When the Music Farm announced a summertime Smashing Pumpkins concert, old-school fans cheered and clamored for advanced tickets. For not-so-rabid Pumpkins fans, the idea of seeing whatever the band had become after multiple break-ups made eyes roll and brows furrow.
This love-them-or-hate-them split reminded me of the band's early career. During the first grunge wave, music fans and indie know-it-alls argued endlessly over singer/guitarist Billy Corgan's musical merits and his band's indie credibility and balance of style and substance.
I never joined the fray. To me, the Pumpkins seemed too contrived and gussied up to be taken seriously. Friends who absolutely loved the Pumpkins at the time thought I was deaf, blind, and crazy.
Corgan formed the band in Chicago around 1988 with bassist D'Arcy Wretzky and guitarist James Iha. They added drummer Jimmy Chamberlin just in time for their 1990 single, "I Am One," initially released on the indie Limited Potential.
When the Pumpkins' full-length debut Gish came out on Virgin's subsidiary label Caroline, college radio played the hell out of it. I remember hearing the head-bangin' remake of "I Am the One," the Sabbath-at-45-r.p.m. "Siv," and the whispery "Rhinoceros" throughout the year.
I could tell the Pumpkins had bombast, chops, and cool fuzztones, but to me, the songs and videos came off as quirky, forced, and fabricated. I never bothered to purchase a Pumpkins album during the '90s, but I didn't have to go far to hear or see them. The band's saturated production style was on commercial radio, their lavish videos were on MTV, and Corgan's nasally singing emanated from nearby car stereos and home jam boxes.
While I didn't really get it, I did respect the craft and suaveness behind much of it. If Gish displayed the band's flexibility and range within a guitar-driven, über-distorted, heavy-rock format, 1993's Siamese Dream enhanced it. Meticulously produced, Siamese Dream flung Corgan and his mates into full-blown commercial success. "Cherub Rock," "Today," and the acoustic "Disarm" topped the modern rock charts and landed them the headlining slots at Lollapalooza 1994 and other major music fests.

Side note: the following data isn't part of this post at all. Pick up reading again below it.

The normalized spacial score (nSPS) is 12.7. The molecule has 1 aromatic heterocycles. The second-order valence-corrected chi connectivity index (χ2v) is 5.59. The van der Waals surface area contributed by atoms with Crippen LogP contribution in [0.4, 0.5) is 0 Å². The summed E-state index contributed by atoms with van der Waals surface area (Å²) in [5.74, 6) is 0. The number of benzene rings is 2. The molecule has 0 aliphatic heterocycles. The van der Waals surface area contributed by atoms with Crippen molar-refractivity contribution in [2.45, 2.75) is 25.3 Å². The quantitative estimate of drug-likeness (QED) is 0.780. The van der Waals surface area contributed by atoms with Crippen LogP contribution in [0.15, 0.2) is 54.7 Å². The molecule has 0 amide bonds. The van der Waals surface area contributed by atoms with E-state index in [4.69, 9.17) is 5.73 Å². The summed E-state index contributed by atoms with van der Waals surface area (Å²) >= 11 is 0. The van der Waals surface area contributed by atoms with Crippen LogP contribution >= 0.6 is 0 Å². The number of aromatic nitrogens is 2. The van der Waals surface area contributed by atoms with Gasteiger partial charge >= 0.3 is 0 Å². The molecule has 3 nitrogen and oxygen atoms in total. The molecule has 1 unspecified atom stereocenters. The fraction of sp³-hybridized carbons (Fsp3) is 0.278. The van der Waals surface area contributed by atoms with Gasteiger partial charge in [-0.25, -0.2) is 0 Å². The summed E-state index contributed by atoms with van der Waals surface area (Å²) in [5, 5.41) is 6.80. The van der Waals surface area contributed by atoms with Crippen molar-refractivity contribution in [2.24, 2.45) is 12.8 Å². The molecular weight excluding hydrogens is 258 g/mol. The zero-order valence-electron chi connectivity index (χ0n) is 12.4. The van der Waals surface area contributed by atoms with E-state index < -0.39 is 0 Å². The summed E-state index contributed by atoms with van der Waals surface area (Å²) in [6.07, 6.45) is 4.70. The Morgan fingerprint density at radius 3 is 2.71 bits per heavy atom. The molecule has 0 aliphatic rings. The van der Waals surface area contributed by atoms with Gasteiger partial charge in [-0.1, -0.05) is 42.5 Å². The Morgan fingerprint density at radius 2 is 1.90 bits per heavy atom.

By 1996, they were practically international rock gods. Their third album, Mellon Collie and the Infinite Sadness, debuted at number one. The song "1979" straddled Pixies-style pop sensibilities and Sonic Youth's dissonance. There was rat-in-a-cage-rage in "Bullet With Butterfly Wings." The dramatic "Tonight, Tonight" stepped into more orchestral territory.
While Mellon Collie sold millions, tensions between Corgan and his mates escalated and cracks stated to show. The frontman's clinched-fist directing style and hands-on approach fueled the theory that the Pumpkins were more of a dictatorship than an all-for-one collaboration. They wobbled through the next few years, barely surviving episodes of drug abuse, ugly lineup adjustments, and rock star soap operas. 2000 brought an official break-up. 2007 brought a reunion (Chamberlin returned for the synth-heavy album Zeitgeist; Iha and D'Arcy did not).
Twenty years after Gish, one wonders how Corgan's vast life experiences and career twists have affected his current songcraft and singing style. Maybe his new crew — bassist Nicole Fiorentino, guitarist Jeff Schroeder, and drummer Mike Byrne — plays with a bombastic style that'll shock old naysayers like myself. Maybe the show will freak out even the most die-hard fans. Maybe it'll flop. We'll see and hear soon enough.